The Movie Waffler First Look Review - THE TENT | The Movie Waffler

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First Look Review - THE TENT

the tent review
Hiding in the woods from unseen monsters, an elderly man is discovered by a young woman.

Review by Sue Finn

Directed by: Kyle Couch

Starring: Tim Kaiser, Lulu Dahl, Shelby Bradley

the tent poster

David is making a survival video; talking directly to camera, he tells us there are three things you need to know in order to live. Treated to excerpts from this video throughout The Tent’s runtime, we eventually learn what these three things are. Spoiler alert - they’re not exactly coming out of left field and seem like good old-fashioned common sense, especially to anyone who may have ever watched a survivalist movie.

But that’s not really the point of the video at all, and this is something we the audience come to learn too.

Apparently there’s been some sort of apocalyptic event called ‘The Crisis’ and now there are monsters hunting humans. Since then, our man David has been living out in the woods, eating by bonfires, whittling himself some weapons, navigating by the sun and living in his eponymous tent.

the tent review

After literally stepping into one of his own traps he has no choice but to trust the young woman who came along out of the woods to free him.

Her name is Mary and she’s been watching him.

Unfortunately she seems to have no idea about the dangers all around them, which is weird considering that she’s obviously been outside so I’m unsure why she would suggest they get a doctor for his leg wound considering they are in the woods surrounded by killer creatures.

David’s limited but relatively safe existence is threatened by the change Mary brings.

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But what are her motivations? Where did she come from? It’s a mystery, but there’s one thing for sure, there is no way he’s going to let her into the tent.

Troubled by the de rigueur flashbacks that fill in the backstory for the audience, he may have to learn to let someone in.

As written and directed by Kyle Couch, I like that the creatures are never seen. What we hear and imagine is often far more frightening than what is shown onscreen, and it also means that the film is not hamstrung by a lack of budget. But the things David yells as they are attacked, such as “this isn’t happening” or “this is a dream” seem quite ridiculous, given that he’s been living in the forest to protect himself from these creatures, so he is well aware of their presence.

the tent review

The wound on David’s leg could have led to tetanus, which would’ve been a far more interesting tangent in my opinion, and infection is mishandled in both appearance and effect. David gives up far too easily when wounded, particularly for someone who we believe has survived on his own for a long time by sheer determination.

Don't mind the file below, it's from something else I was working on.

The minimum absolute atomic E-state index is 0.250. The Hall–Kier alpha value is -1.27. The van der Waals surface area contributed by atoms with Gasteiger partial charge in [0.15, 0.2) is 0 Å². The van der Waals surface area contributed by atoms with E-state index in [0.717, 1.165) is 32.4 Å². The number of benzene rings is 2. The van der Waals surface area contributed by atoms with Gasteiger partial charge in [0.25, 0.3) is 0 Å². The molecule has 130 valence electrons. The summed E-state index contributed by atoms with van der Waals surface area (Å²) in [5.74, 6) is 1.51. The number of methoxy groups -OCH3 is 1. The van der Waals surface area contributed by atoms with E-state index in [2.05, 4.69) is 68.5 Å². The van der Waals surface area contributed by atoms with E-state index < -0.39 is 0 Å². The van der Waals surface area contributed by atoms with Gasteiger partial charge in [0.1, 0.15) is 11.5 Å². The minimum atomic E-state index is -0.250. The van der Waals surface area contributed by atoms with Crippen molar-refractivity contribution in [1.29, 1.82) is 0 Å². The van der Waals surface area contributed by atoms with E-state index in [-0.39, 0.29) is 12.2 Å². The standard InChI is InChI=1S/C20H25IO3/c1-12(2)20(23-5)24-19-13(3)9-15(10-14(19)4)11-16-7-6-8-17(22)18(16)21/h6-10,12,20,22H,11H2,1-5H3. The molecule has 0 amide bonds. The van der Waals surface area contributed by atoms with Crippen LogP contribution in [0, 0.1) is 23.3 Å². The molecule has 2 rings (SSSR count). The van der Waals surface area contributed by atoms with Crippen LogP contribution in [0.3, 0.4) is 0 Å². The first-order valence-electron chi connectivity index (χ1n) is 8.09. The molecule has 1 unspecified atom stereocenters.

Interestingly, neither of them look particularly weathered either, with their clean skin and clothes, neat hair and casual demeanours. She comes across as completely clueless to the dangers they’re in and he espouses his lengthy blocks of dialogue like he is presenting a lecture to her, likely more of a case of script deficits rather than performance. It all seems very underdeveloped and meandering until suddenly it isn’t, and all the things that were previously bothersome in the script, fall into place.

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This is a good looking film with some shots beautifully framed, though I did find the soundtrack distracting in its misplaced tone, and some sound quality was uneven, especially during the scenes set in the tent itself. The performances by Tim Kaiser as David and Lulu Dahl as Mary start somewhat underwhelming but improve vastly once the true intentions of the film are revealed.

I enjoyed the resolution and it did make me consider the film in a more positive light; with the recent Relic tackling similar themes and doing so with aplomb, I am, as always, pleased when my horrors have deeper intentions than just to scare you.

the tent review

Perhaps knowing the ‘twist’ beforehand might have added to the experience, but it’s hard to say for sure.

Nevertheless this movie has heart and its narrative missteps are mostly forgiven by the end.

This is not a horror movie by any stretch of the imagination, but it is obviously a deeply personal film, and as such it’s difficult to review this objectively. Truth be told, until the reveal it’s not exactly a great movie but afterwards you’re in a different place altogether and you can reflect back on what came before with kinder eyes.

The Tent is on US VOD now. A UK/ROI release has yet to be announced.




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